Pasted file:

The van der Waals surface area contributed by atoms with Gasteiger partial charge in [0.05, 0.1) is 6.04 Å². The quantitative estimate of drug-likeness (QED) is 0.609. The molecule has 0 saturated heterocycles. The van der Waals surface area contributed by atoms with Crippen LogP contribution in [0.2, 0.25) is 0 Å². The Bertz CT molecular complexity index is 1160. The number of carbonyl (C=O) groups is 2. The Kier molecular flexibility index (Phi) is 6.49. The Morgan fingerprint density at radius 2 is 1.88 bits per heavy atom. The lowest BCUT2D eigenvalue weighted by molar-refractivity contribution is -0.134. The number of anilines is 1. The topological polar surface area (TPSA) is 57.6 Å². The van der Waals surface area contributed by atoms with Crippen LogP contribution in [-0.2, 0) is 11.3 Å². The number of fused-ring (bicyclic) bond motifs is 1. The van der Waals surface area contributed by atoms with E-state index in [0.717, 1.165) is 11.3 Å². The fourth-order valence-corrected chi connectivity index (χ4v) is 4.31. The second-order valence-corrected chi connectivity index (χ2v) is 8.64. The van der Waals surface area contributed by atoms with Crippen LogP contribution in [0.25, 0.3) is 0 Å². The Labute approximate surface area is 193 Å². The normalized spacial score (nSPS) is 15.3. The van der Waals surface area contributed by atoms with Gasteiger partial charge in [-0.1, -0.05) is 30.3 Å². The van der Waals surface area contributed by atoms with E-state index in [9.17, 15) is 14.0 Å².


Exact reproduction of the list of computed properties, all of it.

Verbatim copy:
The van der Waals surface area contributed by atoms with Gasteiger partial charge in [0.05, 0.1) is 6.04 Å². The quantitative estimate of drug-likeness (QED) is 0.609. The molecule has 0 saturated heterocycles. The van der Waals surface area contributed by atoms with Crippen LogP contribution in [0.2, 0.25) is 0 Å². The Bertz CT molecular complexity index is 1160. The number of carbonyl (C=O) groups is 2. The Kier molecular flexibility index (Phi) is 6.49. The Morgan fingerprint density at radius 2 is 1.88 bits per heavy atom. The lowest BCUT2D eigenvalue weighted by molar-refractivity contribution is -0.134. The number of anilines is 1. The topological polar surface area (TPSA) is 57.6 Å². The van der Waals surface area contributed by atoms with Crippen LogP contribution in [-0.2, 0) is 11.3 Å². The number of fused-ring (bicyclic) bond motifs is 1. The van der Waals surface area contributed by atoms with E-state index in [0.717, 1.165) is 11.3 Å². The fourth-order valence-corrected chi connectivity index (χ4v) is 4.31. The second-order valence-corrected chi connectivity index (χ2v) is 8.64. The van der Waals surface area contributed by atoms with Crippen LogP contribution in [0.25, 0.3) is 0 Å². The Labute approximate surface area is 193 Å². The normalized spacial score (nSPS) is 15.3. The van der Waals surface area contributed by atoms with Gasteiger partial charge in [-0.1, -0.05) is 30.3 Å². The van der Waals surface area contributed by atoms with E-state index in [9.17, 15) is 14.0 Å².